One Woman’s Key To Curing The Sunday Scaries Is Easier Said Than Done

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One Woman's Key To Curing The Sunday Scaries Is Easier Said Than Done

Last night as two melatonin gummies put me into a daze while Westworld played in the background, I went through a mental checklist of the things I had to do this upcoming week. The Sunday Scaries take no prisoners, because even if you love your job, there are still everyday stresses that you have to confront – doctor’s appointments, bills to be paid, trying to figure out how you can appear to be a fully-functioning adult before you turn 30. Shit’s real.

Learning to love your job is probably the quickest way to reduce the anxiety you feel come weekend’s end. Well, that or a prescription to Xanax. But if you don’t love your job and absolutely loathe the inevitable empty conversation you have to have with your boss the following Monday morning? There’s one thing you can do: quit.

Lynn Taylor is a national workplace expert who explained her thoughts behind this theory in “Tame Your Terrible Office Tyrant: How to Manage Childish Boss Behavior and Thrive in Your Job,” a book that screams, “I hate millennials.” Her advice?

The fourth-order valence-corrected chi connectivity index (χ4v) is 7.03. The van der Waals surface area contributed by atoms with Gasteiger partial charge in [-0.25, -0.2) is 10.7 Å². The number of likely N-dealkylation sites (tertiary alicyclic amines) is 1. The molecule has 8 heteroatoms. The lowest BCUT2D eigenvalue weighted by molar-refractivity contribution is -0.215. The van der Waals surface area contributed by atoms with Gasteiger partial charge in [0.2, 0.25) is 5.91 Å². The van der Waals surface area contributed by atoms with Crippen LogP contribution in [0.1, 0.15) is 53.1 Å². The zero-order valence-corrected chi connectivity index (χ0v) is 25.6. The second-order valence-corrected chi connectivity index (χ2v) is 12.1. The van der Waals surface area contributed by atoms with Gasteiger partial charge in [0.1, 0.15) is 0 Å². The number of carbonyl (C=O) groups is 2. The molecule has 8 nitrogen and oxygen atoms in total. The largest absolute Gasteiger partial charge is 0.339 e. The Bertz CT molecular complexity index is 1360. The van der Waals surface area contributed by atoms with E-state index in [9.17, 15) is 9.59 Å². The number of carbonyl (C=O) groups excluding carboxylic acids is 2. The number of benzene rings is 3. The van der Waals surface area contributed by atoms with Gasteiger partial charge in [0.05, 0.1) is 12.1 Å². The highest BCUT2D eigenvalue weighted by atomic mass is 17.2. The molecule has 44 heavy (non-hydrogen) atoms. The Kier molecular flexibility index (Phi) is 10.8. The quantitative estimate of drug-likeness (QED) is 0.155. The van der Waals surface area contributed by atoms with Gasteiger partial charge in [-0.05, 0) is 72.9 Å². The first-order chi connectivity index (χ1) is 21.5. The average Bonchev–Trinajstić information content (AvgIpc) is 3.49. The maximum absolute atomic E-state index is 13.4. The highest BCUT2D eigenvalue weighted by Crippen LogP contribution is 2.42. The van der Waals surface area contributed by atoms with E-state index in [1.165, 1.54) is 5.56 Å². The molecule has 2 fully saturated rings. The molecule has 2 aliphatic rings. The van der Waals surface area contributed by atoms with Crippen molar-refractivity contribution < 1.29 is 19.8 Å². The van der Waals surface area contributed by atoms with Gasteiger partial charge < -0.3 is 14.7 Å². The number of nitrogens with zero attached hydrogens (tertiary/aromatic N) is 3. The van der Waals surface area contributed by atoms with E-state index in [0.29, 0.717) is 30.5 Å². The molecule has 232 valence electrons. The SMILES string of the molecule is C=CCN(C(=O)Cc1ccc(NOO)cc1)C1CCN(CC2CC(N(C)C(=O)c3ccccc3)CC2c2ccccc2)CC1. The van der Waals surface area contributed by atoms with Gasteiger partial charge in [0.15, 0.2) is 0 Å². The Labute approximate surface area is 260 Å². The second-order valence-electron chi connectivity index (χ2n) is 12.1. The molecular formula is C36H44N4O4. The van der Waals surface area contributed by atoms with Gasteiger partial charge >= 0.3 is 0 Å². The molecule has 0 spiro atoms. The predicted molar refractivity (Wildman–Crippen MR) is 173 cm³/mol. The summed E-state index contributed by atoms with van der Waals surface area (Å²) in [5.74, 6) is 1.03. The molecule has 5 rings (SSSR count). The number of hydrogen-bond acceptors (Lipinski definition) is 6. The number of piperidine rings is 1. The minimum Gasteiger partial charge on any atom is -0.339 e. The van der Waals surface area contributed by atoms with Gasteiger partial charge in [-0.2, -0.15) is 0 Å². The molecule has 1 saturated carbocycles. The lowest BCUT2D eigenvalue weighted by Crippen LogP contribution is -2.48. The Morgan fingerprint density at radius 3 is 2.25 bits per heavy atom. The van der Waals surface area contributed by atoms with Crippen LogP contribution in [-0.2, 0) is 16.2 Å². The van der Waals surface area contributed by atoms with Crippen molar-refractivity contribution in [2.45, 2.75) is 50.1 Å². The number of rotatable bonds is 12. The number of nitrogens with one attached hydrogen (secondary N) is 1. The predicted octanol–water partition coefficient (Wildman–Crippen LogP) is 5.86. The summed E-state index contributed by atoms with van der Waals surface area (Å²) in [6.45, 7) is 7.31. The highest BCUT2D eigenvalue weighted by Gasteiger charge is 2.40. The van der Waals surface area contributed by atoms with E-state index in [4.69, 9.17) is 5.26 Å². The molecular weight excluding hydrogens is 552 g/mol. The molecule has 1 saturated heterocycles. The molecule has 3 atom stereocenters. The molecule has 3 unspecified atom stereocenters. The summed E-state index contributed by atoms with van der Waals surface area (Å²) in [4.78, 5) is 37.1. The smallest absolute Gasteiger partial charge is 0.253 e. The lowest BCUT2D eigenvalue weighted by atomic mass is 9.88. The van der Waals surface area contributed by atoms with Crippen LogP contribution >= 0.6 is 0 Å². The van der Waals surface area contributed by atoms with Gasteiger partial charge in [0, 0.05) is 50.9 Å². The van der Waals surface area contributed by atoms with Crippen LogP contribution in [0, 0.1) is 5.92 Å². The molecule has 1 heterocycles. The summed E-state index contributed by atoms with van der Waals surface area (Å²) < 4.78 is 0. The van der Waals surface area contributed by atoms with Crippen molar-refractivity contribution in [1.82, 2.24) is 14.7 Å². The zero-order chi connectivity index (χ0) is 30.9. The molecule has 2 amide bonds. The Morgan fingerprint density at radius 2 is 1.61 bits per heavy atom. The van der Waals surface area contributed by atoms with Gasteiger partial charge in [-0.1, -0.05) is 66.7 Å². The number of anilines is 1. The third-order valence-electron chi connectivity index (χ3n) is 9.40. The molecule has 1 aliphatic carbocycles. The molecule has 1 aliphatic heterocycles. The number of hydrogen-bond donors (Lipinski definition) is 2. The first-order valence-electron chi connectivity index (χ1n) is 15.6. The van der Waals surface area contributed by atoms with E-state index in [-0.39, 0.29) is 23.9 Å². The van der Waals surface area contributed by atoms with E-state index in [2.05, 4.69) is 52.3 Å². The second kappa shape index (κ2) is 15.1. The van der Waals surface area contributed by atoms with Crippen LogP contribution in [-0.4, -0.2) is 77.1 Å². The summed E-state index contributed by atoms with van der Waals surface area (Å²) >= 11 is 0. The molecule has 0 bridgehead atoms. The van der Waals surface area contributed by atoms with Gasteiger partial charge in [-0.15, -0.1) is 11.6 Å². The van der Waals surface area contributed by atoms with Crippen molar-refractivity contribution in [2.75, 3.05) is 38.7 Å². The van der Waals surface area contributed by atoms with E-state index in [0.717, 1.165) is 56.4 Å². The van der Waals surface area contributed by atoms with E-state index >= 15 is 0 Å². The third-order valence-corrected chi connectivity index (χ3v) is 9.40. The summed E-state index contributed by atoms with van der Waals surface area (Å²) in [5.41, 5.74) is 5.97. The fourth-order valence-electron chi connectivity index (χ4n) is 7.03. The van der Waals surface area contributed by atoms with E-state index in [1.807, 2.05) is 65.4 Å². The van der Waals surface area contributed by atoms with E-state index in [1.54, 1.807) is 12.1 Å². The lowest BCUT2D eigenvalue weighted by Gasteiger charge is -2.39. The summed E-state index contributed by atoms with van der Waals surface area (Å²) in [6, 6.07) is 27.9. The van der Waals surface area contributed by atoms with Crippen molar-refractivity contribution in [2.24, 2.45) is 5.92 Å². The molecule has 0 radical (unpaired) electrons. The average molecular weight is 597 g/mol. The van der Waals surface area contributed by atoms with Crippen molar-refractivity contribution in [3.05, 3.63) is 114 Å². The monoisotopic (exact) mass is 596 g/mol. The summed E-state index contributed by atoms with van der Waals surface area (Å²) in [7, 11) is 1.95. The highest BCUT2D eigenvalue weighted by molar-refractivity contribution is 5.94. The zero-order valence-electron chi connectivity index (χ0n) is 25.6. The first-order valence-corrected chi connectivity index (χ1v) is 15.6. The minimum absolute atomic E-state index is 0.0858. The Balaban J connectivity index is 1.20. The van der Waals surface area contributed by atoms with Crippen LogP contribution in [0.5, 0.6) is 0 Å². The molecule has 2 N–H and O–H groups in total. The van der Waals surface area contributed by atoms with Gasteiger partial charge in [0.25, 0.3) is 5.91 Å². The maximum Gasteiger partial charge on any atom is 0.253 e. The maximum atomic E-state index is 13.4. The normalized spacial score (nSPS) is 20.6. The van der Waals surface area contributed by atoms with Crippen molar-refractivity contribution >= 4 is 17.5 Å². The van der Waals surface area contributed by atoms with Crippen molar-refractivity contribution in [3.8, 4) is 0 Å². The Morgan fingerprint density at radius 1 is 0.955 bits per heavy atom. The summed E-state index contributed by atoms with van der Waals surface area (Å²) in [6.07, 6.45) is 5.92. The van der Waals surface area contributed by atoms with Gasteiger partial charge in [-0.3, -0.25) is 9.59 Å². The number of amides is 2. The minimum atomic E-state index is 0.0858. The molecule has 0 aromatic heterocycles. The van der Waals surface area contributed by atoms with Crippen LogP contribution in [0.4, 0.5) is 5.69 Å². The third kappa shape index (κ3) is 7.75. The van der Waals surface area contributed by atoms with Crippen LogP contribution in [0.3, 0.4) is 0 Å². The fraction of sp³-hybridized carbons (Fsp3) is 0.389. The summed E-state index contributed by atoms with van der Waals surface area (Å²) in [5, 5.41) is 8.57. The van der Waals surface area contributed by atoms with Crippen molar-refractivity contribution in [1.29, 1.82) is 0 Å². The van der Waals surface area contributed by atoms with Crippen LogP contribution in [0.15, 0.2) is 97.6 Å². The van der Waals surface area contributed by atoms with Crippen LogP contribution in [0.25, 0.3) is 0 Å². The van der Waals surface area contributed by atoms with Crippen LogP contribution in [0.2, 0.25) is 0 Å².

“Having the Sunday Night Blues can be a common phenomenon for anyone. You’re transitioning from a leisure mindset to work, with all its daily challenges. But if you’re feeling trapped, hopeless, or anxious about your job for weeks or months as you face Monday — it’s time to look for greener pastures.”

Easier said than done, lady. When’s the last time you updated your resume? Getting an interview in 2016 is harder than getting laid via Bumble. My mother always taught me, “Don’t dump your girlfriend unless you have another one lined up,” and the same goes for jobs.

But she continued.

“You don’t have to produce an elaborate, perfectly crafted document of pros and cons. It’s sometimes easier, more heartfelt, and effective to jot down your thoughts in a free-form way, as if you were having a conversation. For example: ‘I’m feeling as if I have to work at this company, or else I will …’ or, ‘I feel sick when I think about how my boss has been acting towards me.’ As you read it, your feelings can better evolve into specific actions.”

Eh, that’s to be determined. If anything, this sounds like you’re urging everyone to start a blog complaining about their jobs. And with the way the internet works, it will probably accidentally link to your Twitter account and somehow get linked back to you for future employers to see, thus ending your chances of getting any other job in the world because you’re that person who publicly complained about their shitty career choices. Spending your nights writing in a journal sounds downright depressing when you could just get a side hustle and free yourself of the shackles by paving your own way doing something you love.

Maybe it’s time to just get that Xanax prescription and be a corporate drone until you retire. I hear Sunday Scaries don’t exist when you’re living in Boca and every day feels like a Saturday.

[via Business Insider]

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